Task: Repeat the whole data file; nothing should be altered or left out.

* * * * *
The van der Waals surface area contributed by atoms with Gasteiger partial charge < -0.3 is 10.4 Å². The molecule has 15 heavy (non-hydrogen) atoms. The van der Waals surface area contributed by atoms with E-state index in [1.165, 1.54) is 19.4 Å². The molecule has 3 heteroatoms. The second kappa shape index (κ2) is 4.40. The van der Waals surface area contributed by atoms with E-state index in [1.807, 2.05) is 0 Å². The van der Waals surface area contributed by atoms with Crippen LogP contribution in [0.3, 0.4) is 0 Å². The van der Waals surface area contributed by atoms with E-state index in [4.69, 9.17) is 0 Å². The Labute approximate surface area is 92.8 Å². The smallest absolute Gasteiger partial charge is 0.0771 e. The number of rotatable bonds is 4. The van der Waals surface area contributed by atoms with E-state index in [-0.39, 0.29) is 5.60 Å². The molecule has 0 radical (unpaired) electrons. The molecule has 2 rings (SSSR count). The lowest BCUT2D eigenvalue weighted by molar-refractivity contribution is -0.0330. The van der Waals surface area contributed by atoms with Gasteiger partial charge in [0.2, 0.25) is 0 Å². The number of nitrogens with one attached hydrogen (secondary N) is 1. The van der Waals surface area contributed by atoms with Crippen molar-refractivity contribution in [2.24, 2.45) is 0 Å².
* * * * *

The van der Waals surface area contributed by atoms with Gasteiger partial charge < -0.3 is 10.4 Å². The molecule has 15 heavy (non-hydrogen) atoms. The van der Waals surface area contributed by atoms with E-state index in [1.165, 1.54) is 19.4 Å². The molecule has 3 heteroatoms. The second kappa shape index (κ2) is 4.40. The van der Waals surface area contributed by atoms with E-state index in [1.807, 2.05) is 0 Å². The van der Waals surface area contributed by atoms with Crippen LogP contribution in [0.3, 0.4) is 0 Å². The van der Waals surface area contributed by atoms with E-state index in [4.69, 9.17) is 0 Å². The Labute approximate surface area is 92.8 Å². The smallest absolute Gasteiger partial charge is 0.0771 e. The number of rotatable bonds is 4. The van der Waals surface area contributed by atoms with E-state index in [-0.39, 0.29) is 5.60 Å². The molecule has 0 radical (unpaired) electrons. The molecule has 2 rings (SSSR count). The lowest BCUT2D eigenvalue weighted by molar-refractivity contribution is -0.0330. The van der Waals surface area contributed by atoms with Gasteiger partial charge in [0.2, 0.25) is 0 Å². The number of nitrogens with one attached hydrogen (secondary N) is 1. The van der Waals surface area contributed by atoms with Crippen molar-refractivity contribution in [2.24, 2.45) is 0 Å².